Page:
As healthcare professionals have long known, the Mediterranean diet has consistently been shown to have beneficial effects on musculoskeletal, cardiovascular, metabolic, and cognitive diseases, but can it also be associated with a lower prevalence of osteoarthritis of the knee?
Osteoarthritis (OA) is the most prevalent joint disease and a leading source of chronic pain and disability in the United States and other developed nations. Knee OA accounts for more than 80% of cases of OA and affects at least 19% of American adults over the age of 45. (1)
In a recent study, researchers have concluded that the Mediterranean diet does indeed impact the prevalence of knee OA–study participants who followed the Mediterranean diet had a 17% lower prevalence of knee OA than those who did not follow that diet.
An Abundance of Plant Foods, Fresh Fruit and Olive Oil
The Mediterranean diet is based on the traditional dietary habits of people from countries that surround the Mediterranean Sea, including Greece, Italy, France and Spain. It is not a single prescribed diet but encourages the consumption of fresh, seasonal, and local foods.
Usually depicted as a food pyramid (2), the Mediterranean diet is characterized by abundant plant foods (fruit, vegetables, breads, other forms of cereals, potatoes, beans, nuts, and seeds), fresh fruit as the typical daily dessert, and olive oil as the principal source of fat.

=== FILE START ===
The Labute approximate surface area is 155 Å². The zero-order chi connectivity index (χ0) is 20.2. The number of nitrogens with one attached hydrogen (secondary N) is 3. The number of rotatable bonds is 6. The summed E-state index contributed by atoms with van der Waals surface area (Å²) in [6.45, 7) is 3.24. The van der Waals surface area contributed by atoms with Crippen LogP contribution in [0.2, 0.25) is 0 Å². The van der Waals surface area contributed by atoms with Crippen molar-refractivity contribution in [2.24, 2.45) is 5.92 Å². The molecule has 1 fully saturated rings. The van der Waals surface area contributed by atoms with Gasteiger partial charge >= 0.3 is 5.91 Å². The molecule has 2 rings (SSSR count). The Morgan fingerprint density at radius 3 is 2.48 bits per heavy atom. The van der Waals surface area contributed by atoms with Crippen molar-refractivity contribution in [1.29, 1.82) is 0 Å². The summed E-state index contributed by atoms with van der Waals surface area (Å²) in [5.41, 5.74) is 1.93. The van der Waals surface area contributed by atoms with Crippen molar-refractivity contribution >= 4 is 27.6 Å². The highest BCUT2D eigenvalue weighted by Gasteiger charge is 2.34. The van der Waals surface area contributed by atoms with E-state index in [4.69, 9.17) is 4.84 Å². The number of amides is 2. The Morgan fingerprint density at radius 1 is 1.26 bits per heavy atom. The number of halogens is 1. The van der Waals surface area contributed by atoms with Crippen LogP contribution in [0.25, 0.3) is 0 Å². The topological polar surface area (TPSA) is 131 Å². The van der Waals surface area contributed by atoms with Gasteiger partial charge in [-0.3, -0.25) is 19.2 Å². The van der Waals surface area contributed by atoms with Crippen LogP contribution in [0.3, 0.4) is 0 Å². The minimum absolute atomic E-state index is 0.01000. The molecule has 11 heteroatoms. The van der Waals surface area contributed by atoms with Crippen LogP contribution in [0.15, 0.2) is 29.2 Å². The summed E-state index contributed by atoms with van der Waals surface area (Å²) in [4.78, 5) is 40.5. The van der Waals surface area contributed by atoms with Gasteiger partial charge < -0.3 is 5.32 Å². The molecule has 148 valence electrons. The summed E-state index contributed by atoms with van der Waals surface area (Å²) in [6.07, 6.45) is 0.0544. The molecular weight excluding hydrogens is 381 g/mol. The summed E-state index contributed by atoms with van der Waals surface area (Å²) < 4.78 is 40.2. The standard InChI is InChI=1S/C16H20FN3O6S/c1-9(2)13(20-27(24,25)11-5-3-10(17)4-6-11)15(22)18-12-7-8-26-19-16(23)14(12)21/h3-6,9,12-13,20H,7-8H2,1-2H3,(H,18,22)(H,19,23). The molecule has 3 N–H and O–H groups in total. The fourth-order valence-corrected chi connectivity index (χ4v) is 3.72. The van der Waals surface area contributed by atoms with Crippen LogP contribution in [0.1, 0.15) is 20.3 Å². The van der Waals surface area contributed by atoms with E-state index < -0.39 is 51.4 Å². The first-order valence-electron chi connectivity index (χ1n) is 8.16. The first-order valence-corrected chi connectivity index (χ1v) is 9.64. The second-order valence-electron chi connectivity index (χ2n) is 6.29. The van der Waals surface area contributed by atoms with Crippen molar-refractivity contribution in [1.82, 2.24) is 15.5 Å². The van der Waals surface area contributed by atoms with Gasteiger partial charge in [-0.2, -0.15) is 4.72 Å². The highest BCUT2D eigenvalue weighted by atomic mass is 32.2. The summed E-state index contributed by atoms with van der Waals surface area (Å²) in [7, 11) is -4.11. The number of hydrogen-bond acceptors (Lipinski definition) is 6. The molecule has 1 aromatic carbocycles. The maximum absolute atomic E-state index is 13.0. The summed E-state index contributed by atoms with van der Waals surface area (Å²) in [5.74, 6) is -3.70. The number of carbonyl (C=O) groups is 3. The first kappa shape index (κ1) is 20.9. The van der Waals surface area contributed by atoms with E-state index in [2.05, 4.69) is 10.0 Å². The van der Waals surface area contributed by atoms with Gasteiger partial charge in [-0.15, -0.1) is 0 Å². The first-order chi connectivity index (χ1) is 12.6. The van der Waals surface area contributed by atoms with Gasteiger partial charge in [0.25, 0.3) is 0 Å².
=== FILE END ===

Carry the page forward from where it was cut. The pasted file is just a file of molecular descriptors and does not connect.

In the Mediterranean diet, dairy products (principally cheese and yogurt), fish, and poultry are consumed in low-to-moderate amounts. No more than four eggs are consumed weekly, red meat is consumed in low amounts, and wine is consumed in low-to-moderate amounts (normally with meals).
Because it focuses on plant foods and natural sources, the Mediterranean diet contains valuable nutrients such as healthy fats and fiber; it is also low in sugar and has a high vitamin and mineral content. Moderation in the amount of food consumed is advised, as the diet does have a high-fat content.
How A Mediterranean Diet Helps Osteoarthritis and Pain
While a direct cause and effect between following a Mediterranean diet and lower incidence of knee OA have not been determined, there are a number of factors that help explain the link:
- A higher adherence to a Mediterranean diet is linked to a decrease in inflammation (3) and inflammation is acknowledged as an important pathway in the development of knee OA. (4) (There is a lot of evidence on the overall benefits of an anti-inflammatory diet.)
- A Mediterranean diet may influence a reduction in oxidative stress markers (5) which may delay the onset of OA.
- The extracellular matrix (ECM) is frequently defective in those who have or will develop OA. (6) A Mediterranean diet could play a role in the remodeling of ECM, promoting effective repair.
There is an added health bonus for people following a Mediterranean diet: Doing so can significantly lower their BMI and they tend to experience fewer medical morbidities and chronic diseases (particularly diabetes).
A Combination of Ingredients is Key
Past studies have suggested that that the supplementation of olive oil (an essential component of the Mediterranean diet) may preserve the articular cartilage, reducing the risk of knee OA. (7) Additionally, eating cereals has been linked to a lower prevalence of knee OA, but this could be because cereals are a good source of vitamins and minerals (such as magnesium) in addition to their anti-inflammatory and anti-oxidative stress properties.